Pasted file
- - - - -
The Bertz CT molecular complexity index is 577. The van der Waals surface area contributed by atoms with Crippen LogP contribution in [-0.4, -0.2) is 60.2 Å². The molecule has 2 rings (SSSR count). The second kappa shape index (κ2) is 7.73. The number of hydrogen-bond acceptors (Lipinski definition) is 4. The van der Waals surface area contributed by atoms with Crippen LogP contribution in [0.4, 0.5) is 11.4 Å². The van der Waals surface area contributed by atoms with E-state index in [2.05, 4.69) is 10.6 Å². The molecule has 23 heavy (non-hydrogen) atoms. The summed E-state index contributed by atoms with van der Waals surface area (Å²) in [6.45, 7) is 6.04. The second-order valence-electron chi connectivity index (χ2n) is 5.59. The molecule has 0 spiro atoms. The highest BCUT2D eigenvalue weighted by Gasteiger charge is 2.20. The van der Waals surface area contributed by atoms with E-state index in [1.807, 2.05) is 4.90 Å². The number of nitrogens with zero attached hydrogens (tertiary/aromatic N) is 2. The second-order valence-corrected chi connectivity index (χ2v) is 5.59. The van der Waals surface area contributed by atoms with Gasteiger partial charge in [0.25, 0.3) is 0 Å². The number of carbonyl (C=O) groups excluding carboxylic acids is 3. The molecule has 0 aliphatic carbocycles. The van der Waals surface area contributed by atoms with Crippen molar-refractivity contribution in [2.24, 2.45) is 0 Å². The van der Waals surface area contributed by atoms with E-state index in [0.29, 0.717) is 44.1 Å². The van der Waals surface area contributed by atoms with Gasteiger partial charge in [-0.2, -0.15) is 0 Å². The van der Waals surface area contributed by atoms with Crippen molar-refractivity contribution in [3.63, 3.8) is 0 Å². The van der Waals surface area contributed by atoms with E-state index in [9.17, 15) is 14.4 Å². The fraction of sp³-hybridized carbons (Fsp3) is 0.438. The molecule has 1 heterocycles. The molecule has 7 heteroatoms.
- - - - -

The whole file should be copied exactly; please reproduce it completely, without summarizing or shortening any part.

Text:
The Bertz CT molecular complexity index is 577. The van der Waals surface area contributed by atoms with Crippen LogP contribution in [-0.4, -0.2) is 60.2 Å². The molecule has 2 rings (SSSR count). The second kappa shape index (κ2) is 7.73. The number of hydrogen-bond acceptors (Lipinski definition) is 4. The van der Waals surface area contributed by atoms with Crippen LogP contribution in [0.4, 0.5) is 11.4 Å². The van der Waals surface area contributed by atoms with E-state index in [2.05, 4.69) is 10.6 Å². The molecule has 23 heavy (non-hydrogen) atoms. The summed E-state index contributed by atoms with van der Waals surface area (Å²) in [6.45, 7) is 6.04. The second-order valence-electron chi connectivity index (χ2n) is 5.59. The molecule has 0 spiro atoms. The highest BCUT2D eigenvalue weighted by Gasteiger charge is 2.20. The van der Waals surface area contributed by atoms with E-state index in [1.807, 2.05) is 4.90 Å². The number of nitrogens with zero attached hydrogens (tertiary/aromatic N) is 2. The second-order valence-corrected chi connectivity index (χ2v) is 5.59. The van der Waals surface area contributed by atoms with Gasteiger partial charge in [0.25, 0.3) is 0 Å². The number of carbonyl (C=O) groups excluding carboxylic acids is 3. The molecule has 0 aliphatic carbocycles. The van der Waals surface area contributed by atoms with Crippen molar-refractivity contribution in [2.24, 2.45) is 0 Å². The van der Waals surface area contributed by atoms with E-state index in [0.29, 0.717) is 44.1 Å². The van der Waals surface area contributed by atoms with Gasteiger partial charge in [-0.2, -0.15) is 0 Å². The van der Waals surface area contributed by atoms with Crippen molar-refractivity contribution in [3.63, 3.8) is 0 Å². The van der Waals surface area contributed by atoms with E-state index in [9.17, 15) is 14.4 Å². The fraction of sp³-hybridized carbons (Fsp3) is 0.438. The molecule has 1 heterocycles. The molecule has 7 heteroatoms.